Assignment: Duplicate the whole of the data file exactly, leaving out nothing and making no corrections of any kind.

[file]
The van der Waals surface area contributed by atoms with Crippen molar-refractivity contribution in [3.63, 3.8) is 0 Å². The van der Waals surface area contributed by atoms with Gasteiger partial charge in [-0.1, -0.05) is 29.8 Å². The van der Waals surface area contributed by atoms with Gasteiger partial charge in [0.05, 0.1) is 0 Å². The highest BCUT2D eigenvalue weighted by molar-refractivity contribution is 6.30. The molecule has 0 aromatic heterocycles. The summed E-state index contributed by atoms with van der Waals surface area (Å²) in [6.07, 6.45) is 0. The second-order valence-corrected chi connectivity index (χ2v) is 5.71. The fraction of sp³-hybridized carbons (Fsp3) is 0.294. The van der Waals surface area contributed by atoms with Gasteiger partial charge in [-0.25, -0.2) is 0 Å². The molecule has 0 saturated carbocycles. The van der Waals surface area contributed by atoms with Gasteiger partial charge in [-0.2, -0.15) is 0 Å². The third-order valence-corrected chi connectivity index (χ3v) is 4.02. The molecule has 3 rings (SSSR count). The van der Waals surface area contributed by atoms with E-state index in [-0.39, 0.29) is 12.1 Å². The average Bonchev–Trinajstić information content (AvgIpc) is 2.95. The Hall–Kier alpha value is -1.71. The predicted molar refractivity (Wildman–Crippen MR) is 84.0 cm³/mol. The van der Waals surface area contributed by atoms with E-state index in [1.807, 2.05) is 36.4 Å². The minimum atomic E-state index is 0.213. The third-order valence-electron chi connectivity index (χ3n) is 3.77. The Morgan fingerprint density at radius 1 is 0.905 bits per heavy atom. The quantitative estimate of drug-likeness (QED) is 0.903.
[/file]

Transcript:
The van der Waals surface area contributed by atoms with Crippen molar-refractivity contribution in [3.63, 3.8) is 0 Å². The van der Waals surface area contributed by atoms with Gasteiger partial charge in [-0.1, -0.05) is 29.8 Å². The van der Waals surface area contributed by atoms with Gasteiger partial charge in [0.05, 0.1) is 0 Å². The highest BCUT2D eigenvalue weighted by molar-refractivity contribution is 6.30. The molecule has 0 aromatic heterocycles. The summed E-state index contributed by atoms with van der Waals surface area (Å²) in [6.07, 6.45) is 0. The second-order valence-corrected chi connectivity index (χ2v) is 5.71. The fraction of sp³-hybridized carbons (Fsp3) is 0.294. The van der Waals surface area contributed by atoms with Gasteiger partial charge in [-0.25, -0.2) is 0 Å². The molecule has 0 saturated carbocycles. The van der Waals surface area contributed by atoms with Gasteiger partial charge in [-0.2, -0.15) is 0 Å². The third-order valence-corrected chi connectivity index (χ3v) is 4.02. The molecule has 3 rings (SSSR count). The van der Waals surface area contributed by atoms with E-state index in [-0.39, 0.29) is 12.1 Å². The average Bonchev–Trinajstić information content (AvgIpc) is 2.95. The Hall–Kier alpha value is -1.71. The predicted molar refractivity (Wildman–Crippen MR) is 84.0 cm³/mol. The van der Waals surface area contributed by atoms with E-state index in [1.807, 2.05) is 36.4 Å². The minimum atomic E-state index is 0.213. The third-order valence-electron chi connectivity index (χ3n) is 3.77. The Morgan fingerprint density at radius 1 is 0.905 bits per heavy atom. The quantitative estimate of drug-likeness (QED) is 0.903.